“Done for people to see” — they were like religious billboards, with their own dress code of prominent scripture boxes worn on the arm or head and oversized tassels on their robes, and they liked to be addressed by a religious title.
“Greeted with respect” — to give honour to whom honour is owed is good, but to seek it, brings to mind Paul’s warning about thinking too highly of oneself.
• For further study, see Romans 13:7, 1 Thess. 5:12, Romans 12:3.
8-10 “But you are not to be called “Rabbi”, for you have one Teacher, and you are all brothers. And do not call anyone on earth “father”, for you have one Father, and He is in heaven. Nor are you to be called instructors, for you have one Instructor, the Messiah.
“Not to be called…” — A warning about the pride and pretence behind seeking honorific titles; the Pharisees assumed an elevated role in mediating knowledge of God to others. But the New Covenant is a mutual fellowship in which each one knows and relates to God through their own relationship with Jesus the Messiah and Teacher.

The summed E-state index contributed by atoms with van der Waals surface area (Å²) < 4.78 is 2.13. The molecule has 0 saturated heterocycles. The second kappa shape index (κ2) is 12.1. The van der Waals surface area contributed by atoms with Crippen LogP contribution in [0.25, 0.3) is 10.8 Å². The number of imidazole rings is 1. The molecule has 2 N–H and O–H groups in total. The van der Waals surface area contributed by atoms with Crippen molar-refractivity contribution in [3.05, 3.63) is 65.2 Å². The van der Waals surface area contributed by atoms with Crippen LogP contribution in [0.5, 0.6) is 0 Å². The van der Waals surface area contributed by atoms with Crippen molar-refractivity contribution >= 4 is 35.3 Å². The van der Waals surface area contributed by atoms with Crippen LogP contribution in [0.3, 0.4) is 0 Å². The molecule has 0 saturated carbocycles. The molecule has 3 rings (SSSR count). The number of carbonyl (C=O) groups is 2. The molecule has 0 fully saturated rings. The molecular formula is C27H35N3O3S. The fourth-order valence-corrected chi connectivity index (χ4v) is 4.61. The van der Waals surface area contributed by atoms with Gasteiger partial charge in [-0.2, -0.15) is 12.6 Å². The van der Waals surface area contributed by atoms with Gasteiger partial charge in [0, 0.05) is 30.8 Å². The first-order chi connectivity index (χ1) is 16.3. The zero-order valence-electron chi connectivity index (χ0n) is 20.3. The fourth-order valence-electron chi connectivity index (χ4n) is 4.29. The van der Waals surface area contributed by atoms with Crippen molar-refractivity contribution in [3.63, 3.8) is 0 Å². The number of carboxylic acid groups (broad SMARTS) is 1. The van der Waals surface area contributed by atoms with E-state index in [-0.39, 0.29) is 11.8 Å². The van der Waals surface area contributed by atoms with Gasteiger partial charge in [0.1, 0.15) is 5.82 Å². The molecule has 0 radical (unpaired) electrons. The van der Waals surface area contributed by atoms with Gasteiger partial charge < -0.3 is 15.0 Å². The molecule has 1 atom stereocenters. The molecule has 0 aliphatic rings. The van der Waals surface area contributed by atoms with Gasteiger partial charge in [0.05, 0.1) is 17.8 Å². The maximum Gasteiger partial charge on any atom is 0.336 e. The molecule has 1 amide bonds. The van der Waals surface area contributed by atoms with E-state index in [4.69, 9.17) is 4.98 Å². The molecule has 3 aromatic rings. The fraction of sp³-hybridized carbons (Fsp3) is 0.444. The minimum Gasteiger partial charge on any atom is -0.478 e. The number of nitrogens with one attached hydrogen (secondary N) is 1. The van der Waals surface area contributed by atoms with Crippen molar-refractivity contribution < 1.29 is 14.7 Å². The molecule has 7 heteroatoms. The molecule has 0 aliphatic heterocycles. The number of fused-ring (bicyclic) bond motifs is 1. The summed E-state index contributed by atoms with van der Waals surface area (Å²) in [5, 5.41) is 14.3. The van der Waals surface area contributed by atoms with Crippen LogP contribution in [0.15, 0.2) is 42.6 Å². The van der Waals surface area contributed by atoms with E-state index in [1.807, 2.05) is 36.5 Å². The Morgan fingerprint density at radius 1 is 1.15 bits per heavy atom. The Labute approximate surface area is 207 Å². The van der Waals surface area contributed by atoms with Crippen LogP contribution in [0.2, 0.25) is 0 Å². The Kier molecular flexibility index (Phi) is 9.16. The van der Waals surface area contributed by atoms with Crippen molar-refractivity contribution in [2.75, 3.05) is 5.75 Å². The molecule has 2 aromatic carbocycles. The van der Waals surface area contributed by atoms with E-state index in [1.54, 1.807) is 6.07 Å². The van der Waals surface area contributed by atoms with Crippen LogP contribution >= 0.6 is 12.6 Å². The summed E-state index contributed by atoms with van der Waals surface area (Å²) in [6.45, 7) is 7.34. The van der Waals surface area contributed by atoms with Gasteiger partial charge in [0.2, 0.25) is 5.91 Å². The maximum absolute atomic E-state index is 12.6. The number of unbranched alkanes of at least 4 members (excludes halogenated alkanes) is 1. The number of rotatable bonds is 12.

11-12 “The greatest among you will be your servant. For those who exalt themselves will be humbled, and those who humble themselves will be exalted.”
“The greatest… will be your servant” — there is to be no elitism in the family of God, but there are distinctions of calling, gifting and experience in the church. All leadership is to be carried out humbly in the way of modelling servanthood, 1 Thess. 5:12-13, 1 Timothy 5:17, Hebrews 13:17.
• For further study, see Jesus’ illustration addressing those who were convinced of their own righteousness, in Luke 18:9-14.
“Will be exalted” — in the future reign of Christ, Romans 8:17, 2 Timothy 2:12.
SUMMARY Jesus delivers a stark warning about self-exaltation, particularly the kind the Pharisees paraded with their affectations about titles and distinctive dress code, and the right to occupy the prominent places in a gathering. The way to be great, Jesus taught, was to be a great servant to others, and helping to free them of life’s burdens. The Pharisees loaded them up with their rules and regulations, because they wanted to be superior — but, He said, you have one Messiah, one Teacher before whom you are all brothers.